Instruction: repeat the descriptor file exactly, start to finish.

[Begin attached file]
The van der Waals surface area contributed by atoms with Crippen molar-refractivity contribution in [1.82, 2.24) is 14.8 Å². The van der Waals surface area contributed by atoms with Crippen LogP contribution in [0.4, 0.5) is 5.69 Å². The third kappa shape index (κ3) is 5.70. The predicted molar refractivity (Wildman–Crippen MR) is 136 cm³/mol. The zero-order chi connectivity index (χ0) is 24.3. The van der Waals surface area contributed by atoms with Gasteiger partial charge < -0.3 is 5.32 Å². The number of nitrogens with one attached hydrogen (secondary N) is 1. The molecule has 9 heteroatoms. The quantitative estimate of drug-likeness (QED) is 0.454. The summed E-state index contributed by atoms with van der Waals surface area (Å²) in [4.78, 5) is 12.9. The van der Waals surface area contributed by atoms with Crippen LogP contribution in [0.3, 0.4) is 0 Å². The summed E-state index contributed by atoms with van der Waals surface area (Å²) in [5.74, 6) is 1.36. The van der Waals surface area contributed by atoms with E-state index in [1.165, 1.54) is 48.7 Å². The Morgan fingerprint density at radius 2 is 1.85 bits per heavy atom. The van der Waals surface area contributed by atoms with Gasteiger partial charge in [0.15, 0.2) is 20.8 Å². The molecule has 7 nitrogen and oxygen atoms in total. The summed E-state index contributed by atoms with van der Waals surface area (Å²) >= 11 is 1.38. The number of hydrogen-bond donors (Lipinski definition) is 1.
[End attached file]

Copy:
The van der Waals surface area contributed by atoms with Crippen molar-refractivity contribution in [1.82, 2.24) is 14.8 Å². The van der Waals surface area contributed by atoms with Crippen LogP contribution in [0.4, 0.5) is 5.69 Å². The third kappa shape index (κ3) is 5.70. The predicted molar refractivity (Wildman–Crippen MR) is 136 cm³/mol. The zero-order chi connectivity index (χ0) is 24.3. The van der Waals surface area contributed by atoms with Gasteiger partial charge < -0.3 is 5.32 Å². The number of nitrogens with one attached hydrogen (secondary N) is 1. The molecule has 9 heteroatoms. The quantitative estimate of drug-likeness (QED) is 0.454. The summed E-state index contributed by atoms with van der Waals surface area (Å²) in [4.78, 5) is 12.9. The van der Waals surface area contributed by atoms with Crippen LogP contribution in [0.3, 0.4) is 0 Å². The summed E-state index contributed by atoms with van der Waals surface area (Å²) in [5.74, 6) is 1.36. The van der Waals surface area contributed by atoms with E-state index in [1.165, 1.54) is 48.7 Å². The Morgan fingerprint density at radius 2 is 1.85 bits per heavy atom. The van der Waals surface area contributed by atoms with Gasteiger partial charge in [0.15, 0.2) is 20.8 Å². The molecule has 7 nitrogen and oxygen atoms in total. The summed E-state index contributed by atoms with van der Waals surface area (Å²) >= 11 is 1.38. The number of hydrogen-bond donors (Lipinski definition) is 1.